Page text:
screen tonight. Share your thoughts with us on Twitter and @EdShow and on
Facebook. We want to know what you think.

Coming up, it`s been one month since the tragedy struck Sandy Hook
Elementary School. Coming up, I will talk with the mother of one of the
Newtown victims. She will tell us about her proposals to curb gun
violence. Stay tuned.


SCHULTZ: Seventy-nine days after hurricane Sandy hit the Northeast,
the House has finally passed a complete relief bill. The $50 billion bill
in supplement aid to victims of superstorm Sandy received the necessary
votes within the last hour. The House passed with overwhelming Democratic
support and a minority of Republicans.

This will be the second time in two weeks House Speaker John Boehner
has brought a bill to the floor without the majority support of his own
caucus and violated the so-called Hastert Rule.

Coming up, the GOP`s plan to destroy, eliminate, get rid of the Post
Office is right on target. I`ll ask Congressman Gerry Connolly of Virginia
if there`s any way to save it.

Then, Secretary of Labor Hilda Solis is leaving the administration.
She`ll talk to us about the impact of immigration reform on our economy.

Share your thoughts with us on Facebook and on Twitter using #EdShow.
We`re coming right back.



But it`s also your day, Noah, my little man. I will miss your forceful and
purposeful little steps stomping through our house. I will miss your
perpetual smile, the twinkle in your dark, blue eyes framed by eyelashes
that would be the envy of any lady in this room. Most of all, I will miss
your visions of your future.


SCHULTZ: Welcome back to THE ED SHOW.

That was Veronique Pozner, giving the eulogy at the funeral of her son

Noah Pozner was one of 20 children killed at Sandy Hook last month.
He was just 6 years old. Veronique and her family, as well as other
Newtown families, are fighting for reform in hopes of stopping another

And tomorrow, the president will unveil a set of proposals to curb gun
violence in this country. The president`s recommendations are said to
include universal background checks, a high capacity magazine ban, and a
renewal of the assault weapons ban.

NBC News has also learned that the president`s recommendation will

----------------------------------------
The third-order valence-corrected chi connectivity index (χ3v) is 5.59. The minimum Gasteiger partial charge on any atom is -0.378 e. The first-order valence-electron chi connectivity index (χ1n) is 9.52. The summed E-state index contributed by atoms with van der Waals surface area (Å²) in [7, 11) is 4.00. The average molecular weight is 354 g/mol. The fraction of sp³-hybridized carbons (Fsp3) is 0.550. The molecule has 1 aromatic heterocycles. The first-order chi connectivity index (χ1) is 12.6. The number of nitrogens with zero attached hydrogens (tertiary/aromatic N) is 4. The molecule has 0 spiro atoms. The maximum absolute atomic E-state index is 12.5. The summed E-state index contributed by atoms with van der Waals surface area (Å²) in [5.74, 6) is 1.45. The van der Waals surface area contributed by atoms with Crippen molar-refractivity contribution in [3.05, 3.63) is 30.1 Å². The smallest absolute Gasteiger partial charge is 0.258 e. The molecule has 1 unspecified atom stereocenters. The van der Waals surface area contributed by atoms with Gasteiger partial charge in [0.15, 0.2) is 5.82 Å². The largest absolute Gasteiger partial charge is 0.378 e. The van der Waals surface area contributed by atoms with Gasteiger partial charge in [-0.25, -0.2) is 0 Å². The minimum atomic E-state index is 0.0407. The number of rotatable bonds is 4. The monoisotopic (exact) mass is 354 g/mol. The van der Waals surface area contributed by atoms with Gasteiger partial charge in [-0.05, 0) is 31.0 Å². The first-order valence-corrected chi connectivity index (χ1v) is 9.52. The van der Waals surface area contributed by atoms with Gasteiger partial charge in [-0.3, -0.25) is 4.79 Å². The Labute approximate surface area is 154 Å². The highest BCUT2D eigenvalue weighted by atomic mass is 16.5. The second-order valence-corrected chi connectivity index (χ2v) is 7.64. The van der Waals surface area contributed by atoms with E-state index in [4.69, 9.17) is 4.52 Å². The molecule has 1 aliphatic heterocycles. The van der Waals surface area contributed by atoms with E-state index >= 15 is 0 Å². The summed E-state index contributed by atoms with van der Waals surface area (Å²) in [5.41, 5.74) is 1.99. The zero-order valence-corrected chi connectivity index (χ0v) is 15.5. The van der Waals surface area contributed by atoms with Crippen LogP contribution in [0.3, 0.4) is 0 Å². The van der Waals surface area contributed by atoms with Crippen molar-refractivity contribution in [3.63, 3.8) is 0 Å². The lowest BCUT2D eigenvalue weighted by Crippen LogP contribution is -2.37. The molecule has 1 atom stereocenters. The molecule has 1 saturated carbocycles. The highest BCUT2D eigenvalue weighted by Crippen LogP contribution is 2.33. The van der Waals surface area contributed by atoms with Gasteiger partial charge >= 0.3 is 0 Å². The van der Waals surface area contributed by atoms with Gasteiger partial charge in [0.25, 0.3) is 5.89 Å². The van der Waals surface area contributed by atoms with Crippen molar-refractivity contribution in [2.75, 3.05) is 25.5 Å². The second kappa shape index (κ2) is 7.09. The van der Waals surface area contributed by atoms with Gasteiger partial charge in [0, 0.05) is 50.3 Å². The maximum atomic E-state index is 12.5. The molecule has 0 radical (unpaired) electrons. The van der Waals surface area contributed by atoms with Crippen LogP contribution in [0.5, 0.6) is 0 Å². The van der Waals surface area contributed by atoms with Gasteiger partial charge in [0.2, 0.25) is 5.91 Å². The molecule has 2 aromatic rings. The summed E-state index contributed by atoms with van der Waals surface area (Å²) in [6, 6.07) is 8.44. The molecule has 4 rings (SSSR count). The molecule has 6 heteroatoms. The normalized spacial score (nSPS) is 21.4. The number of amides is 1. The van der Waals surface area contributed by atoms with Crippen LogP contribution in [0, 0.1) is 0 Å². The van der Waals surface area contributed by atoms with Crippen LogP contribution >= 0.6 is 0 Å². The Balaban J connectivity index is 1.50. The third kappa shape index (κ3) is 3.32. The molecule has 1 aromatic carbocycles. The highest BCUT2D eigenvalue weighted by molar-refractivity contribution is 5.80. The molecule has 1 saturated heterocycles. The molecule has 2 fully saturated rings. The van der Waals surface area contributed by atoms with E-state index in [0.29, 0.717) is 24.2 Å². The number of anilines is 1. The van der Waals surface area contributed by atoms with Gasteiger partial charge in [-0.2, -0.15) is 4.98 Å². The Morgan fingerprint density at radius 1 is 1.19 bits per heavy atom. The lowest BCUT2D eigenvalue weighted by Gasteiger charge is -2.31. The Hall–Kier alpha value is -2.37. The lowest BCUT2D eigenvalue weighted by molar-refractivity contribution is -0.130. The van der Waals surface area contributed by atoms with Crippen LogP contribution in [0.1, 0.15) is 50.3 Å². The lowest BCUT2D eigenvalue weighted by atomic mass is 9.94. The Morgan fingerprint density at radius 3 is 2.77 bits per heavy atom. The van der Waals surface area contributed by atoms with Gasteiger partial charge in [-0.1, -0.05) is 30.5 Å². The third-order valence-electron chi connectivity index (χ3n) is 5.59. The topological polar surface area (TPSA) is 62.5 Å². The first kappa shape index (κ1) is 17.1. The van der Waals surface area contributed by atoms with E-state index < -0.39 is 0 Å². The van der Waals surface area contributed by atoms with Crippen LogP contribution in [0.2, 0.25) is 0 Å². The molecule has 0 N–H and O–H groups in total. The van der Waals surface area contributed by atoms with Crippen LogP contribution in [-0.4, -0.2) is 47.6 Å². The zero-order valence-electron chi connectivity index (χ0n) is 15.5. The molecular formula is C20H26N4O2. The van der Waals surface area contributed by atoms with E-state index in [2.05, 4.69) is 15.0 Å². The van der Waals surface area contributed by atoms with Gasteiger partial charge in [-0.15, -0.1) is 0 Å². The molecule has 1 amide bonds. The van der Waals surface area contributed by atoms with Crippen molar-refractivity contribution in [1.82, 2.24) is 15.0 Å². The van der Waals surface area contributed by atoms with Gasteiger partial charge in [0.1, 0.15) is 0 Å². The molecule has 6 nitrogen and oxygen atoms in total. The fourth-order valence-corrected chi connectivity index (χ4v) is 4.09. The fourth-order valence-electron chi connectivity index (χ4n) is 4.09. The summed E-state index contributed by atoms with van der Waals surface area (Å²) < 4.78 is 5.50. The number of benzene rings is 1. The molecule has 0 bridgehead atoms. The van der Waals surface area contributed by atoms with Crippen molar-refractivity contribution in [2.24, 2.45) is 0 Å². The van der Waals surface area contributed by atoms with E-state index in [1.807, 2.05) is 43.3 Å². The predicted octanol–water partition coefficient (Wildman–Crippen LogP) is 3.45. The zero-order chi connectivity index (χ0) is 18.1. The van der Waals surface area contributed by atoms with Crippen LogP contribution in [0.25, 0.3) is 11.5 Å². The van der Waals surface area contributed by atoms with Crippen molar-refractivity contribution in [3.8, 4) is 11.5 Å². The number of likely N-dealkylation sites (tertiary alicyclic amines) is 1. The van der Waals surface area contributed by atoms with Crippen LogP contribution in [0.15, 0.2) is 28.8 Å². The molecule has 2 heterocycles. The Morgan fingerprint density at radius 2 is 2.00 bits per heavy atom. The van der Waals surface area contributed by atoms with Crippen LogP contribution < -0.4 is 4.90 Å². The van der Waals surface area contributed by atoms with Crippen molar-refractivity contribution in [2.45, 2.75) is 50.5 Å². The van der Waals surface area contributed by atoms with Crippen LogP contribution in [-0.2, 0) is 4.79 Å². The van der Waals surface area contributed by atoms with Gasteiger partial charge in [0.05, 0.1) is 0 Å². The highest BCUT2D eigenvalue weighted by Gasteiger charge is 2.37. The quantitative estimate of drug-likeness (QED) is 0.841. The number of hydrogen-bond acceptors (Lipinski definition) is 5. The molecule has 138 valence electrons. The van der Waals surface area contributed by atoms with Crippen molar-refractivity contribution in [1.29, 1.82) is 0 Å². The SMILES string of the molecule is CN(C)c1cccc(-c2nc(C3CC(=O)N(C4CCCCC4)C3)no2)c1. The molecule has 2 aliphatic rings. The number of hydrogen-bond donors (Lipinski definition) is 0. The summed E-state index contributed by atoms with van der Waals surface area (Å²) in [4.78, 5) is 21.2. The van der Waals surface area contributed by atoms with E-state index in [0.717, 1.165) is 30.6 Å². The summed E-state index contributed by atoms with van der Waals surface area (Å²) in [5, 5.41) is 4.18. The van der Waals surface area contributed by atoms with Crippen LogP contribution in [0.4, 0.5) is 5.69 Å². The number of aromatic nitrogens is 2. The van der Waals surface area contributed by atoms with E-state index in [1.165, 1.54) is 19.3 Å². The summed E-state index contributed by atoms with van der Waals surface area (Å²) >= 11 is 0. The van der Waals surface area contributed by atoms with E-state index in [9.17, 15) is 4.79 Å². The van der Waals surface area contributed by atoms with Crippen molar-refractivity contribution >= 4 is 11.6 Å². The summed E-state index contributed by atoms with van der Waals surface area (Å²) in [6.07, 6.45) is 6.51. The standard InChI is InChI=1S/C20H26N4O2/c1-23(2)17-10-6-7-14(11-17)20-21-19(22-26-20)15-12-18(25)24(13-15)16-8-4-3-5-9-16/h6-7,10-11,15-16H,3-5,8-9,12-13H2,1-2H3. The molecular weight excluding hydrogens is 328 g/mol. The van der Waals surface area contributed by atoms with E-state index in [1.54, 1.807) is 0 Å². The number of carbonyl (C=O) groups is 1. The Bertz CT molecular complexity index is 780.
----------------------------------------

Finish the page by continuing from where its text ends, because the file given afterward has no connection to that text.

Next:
also touch on school security and mental health.

Joining me tonight is Veronique Pozner, mother of Noah.

Veronique, thank you for your time. Thank you for speaking up. I
think America needs to hear your voice in this very troubled time in this
country as the debate and the rhetoric is over the top in many respects.

Veronique, what -- what is your reaction to the proposals that you
have heard coming out of the White House in anticipation of what is going
to unfold tomorrow?

POZNER: I fully support tighter regulation. I think that`s evident
that we need reform. The problem is there are so many of those weapons
already in circulation.

And as we saw in Columbine and in the case of Sandy Hook, the
perpetrator was not the one who was licensed to own. He was not the permit
holder. He had access to the weapons. He was an auxiliary person that was
close to the person that did have a permit to hold the weapon.

And so, we also need tighter regulation on securing access to -- or
making gun owners more responsible to access to their firearms.

As far as magazine capacity, absolutely. I support that. But I think
it should be part of a broader set of reforms, including understanding what
creates the Adam Lanzas of this world.


POZNER: He is what is possible on the human continuum. And if we
seek to dehumanize him, we fail to understand what makes young men like
that tick. We do so at our peril.

And I was told in no uncertain terms that it would be a HIPAA
violation to disclose whether he was under psychiatric care, what
medications he may have been on, or any of his former school records. That
is all held under HIPAA law, and is not released or available for release -